Hundreds of Gold Fragments Discovered in Woman’s Knees

Posted on January 28, 2014

You’ve surely heard about acupuncture therapy promising to cure any illness, physical or even spiritual. But nothing can prepare you for this.

Hundreds of Gold Fragments Discovered in Woman’s Knees picture

A 65-year-old unnamed female patient who suffered from osteoarthritis, after having her knees X-rayed, was discovered to hold a mini “gold mine” just underneath her skin surrounding her joints. She said that when all the anti-inflammatory drugs she took failed to alleviate her condition, she had sought acupuncture, an ancient Chinese technique that makes use of needles to puncture certain points in the skin.

Her treatment, however, involved the kind that left the needles — believed to come in gold — embedded underneath her skin to maintain their stimulating effects.

Stimulating indeed, as needles or any foreign objects left in the body can result in inflammation or even abscesses as the body treats these materials as possible foreign threats, therefore sending cells into overdrive by forming fibrous tissues around the object, according to Dr. Ali Guermazi, professor of radiology at Boston University.

And because these needles are metal, obviously, there are a number of medical tests no longer allowed for this patient. For instance, a magnetic resonance imaging (MRI) test could cause the needles to shift or budge, possibly ripping nearby arteries or other tissues.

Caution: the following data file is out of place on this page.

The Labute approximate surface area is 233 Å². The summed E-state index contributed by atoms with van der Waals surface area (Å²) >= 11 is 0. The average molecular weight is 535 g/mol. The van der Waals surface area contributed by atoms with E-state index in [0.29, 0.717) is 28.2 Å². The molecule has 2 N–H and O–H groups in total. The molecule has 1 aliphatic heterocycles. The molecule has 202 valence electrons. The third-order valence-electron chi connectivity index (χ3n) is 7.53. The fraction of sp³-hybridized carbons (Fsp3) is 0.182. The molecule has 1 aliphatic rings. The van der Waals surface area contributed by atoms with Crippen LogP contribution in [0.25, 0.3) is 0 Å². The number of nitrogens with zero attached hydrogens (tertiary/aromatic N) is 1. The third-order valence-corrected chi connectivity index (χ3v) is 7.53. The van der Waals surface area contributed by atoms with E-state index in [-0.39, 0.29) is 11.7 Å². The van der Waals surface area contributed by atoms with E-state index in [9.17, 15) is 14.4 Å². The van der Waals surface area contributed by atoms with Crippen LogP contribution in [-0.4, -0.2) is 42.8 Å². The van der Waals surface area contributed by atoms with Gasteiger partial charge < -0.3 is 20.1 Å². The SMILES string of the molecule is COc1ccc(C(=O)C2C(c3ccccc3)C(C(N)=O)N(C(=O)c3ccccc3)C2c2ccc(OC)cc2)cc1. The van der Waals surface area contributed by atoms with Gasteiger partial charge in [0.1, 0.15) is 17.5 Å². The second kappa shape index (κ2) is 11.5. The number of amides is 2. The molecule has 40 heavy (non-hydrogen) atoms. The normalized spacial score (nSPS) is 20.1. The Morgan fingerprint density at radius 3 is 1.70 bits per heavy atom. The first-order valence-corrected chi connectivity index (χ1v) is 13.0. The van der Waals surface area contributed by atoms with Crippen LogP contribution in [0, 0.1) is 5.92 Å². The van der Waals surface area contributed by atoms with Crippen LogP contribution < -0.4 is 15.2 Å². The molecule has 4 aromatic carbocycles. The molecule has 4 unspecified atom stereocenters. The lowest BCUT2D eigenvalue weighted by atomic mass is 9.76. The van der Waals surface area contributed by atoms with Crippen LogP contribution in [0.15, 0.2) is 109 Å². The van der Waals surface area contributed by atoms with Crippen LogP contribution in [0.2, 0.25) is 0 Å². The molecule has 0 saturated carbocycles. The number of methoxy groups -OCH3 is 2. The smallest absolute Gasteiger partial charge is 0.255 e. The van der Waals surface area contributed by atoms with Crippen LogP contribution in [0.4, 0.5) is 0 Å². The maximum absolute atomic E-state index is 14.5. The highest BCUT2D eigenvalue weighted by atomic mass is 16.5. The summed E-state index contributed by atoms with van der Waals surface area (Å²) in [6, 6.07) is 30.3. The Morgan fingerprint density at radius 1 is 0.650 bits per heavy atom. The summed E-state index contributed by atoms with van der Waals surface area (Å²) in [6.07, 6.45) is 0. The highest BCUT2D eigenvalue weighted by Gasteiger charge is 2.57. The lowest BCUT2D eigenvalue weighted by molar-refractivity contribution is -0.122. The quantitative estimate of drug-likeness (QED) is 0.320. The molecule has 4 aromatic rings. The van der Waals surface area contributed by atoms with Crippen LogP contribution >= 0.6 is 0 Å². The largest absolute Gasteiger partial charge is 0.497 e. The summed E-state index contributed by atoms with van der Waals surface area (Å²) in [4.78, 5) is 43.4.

Although acupuncture traces its roots to eastern cultures, the U.S. National Institutes of Health’s National Center for Complementary and Alternative Medicine reports that there were more than 3 million adults and around 150,000 children who have had received acupuncture treatments in the U.S. in 2007 alone.

(source)

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2 comments
ShanLeamon
ShanLeamon

Gold is not magnetic and therefore would not cause issues with an MRI.

LarryHooten
LarryHooten

Ultimately each of us is responsible for our own health. She should have known those points were being left in place. If she wasn't told at the time, the practitioner responsible should pay for the removal of every needle tip he placed.